Obligations associated with VAT applied inside the EU can sometimes be a real headache for companies trading within the Union's borders. While self-declaration payment rules for B2B trade are relatively simple to apply (providing the purchasing company has a valid VAT number), selling to individuals within the EU involves a more complex set of formalities. This is because companies that exceed the annual threshold of EUR 35,000 (in Belgium) must register for VAT in the country or countries of destination. According to European Commission estimates, this administrative obligation equates to an average annual cost of EUR 8,000 (per member state) for a company to ensure it complies with local VAT rules, making it costly for SMEs. This observation led the European Commission to put forward an action plan in April 2016, which was ratified by the European Council last December. What will the new rules change?
A new threshold for "digital services" from 1 January 2019
Brussels has a clear objective: it wants to simplify VAT collection from e-commerce companies in order to turn the European Economic Area into a genuine "digital single market". The primary beneficiaries will be companies that offer "digital services" to individual consumers anywhere in Europe (relating to video on demand, music or app downloading and the distribution of video games or e-books, etc.) Up to a new annual threshold of EUR 100,000, these companies can remain subject to VAT in Belgium, thereby avoiding all obligations in the other Member States.
The "one-stop shop" will gradually be extended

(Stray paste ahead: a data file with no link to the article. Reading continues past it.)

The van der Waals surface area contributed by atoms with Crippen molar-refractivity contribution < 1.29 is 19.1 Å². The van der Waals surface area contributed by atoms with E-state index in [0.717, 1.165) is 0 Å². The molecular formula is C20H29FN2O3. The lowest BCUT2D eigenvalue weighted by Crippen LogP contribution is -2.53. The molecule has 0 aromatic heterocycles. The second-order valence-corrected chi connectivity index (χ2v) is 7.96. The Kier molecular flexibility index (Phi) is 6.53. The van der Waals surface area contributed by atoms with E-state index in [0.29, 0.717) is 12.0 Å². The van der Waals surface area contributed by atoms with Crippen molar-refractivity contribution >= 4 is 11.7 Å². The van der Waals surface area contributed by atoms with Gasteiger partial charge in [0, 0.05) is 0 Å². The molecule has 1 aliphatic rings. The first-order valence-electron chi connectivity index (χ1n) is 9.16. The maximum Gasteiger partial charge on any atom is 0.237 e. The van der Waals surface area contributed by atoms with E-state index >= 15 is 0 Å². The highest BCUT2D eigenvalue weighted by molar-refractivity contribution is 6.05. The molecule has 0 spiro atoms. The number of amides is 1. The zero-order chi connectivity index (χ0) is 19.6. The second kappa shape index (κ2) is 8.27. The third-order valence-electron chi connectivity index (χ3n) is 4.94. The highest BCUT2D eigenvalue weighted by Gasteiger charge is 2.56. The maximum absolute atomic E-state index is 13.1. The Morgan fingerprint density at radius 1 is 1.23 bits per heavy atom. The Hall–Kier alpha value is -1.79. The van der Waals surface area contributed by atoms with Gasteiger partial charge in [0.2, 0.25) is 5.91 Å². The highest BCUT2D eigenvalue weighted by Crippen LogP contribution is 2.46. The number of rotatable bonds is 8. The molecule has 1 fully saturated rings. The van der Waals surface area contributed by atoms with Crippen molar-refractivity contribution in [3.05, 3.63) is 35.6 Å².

In addition, such digital services companies can already make use of the Mini One-Stop Shop (MOSS), a system which simplifies all cross-border VAT operations by allowing companies to make one single VAT declaration: this is submitted electronically in the company's country of origin, for all services in all other Member States. This portal therefore removes a large chunk of the administrative burden on firms. The good news is that this mini portal will be accessible to providers of all other types of services in Europe from 2019.
Distance selling of goods also to be covered from 2021
Companies whose business involves the distance selling of goods will need to wait until 1 January 2021 for the new EUR 100,000 threshold to come into force. But the other change is that the MOSS will also be opened up to these online retailers. There can be no doubt that access to this single portal is a real step forward that will, according to the European Commission, lead to savings of EUR 2.3 billion and increase Member States' VAT receipts by EUR 7 billion. It should also be emphasised that from 2019, micro-businesses with cross-border online sales of no more than EUR 10,000 can continue to apply the VAT rules of their home country.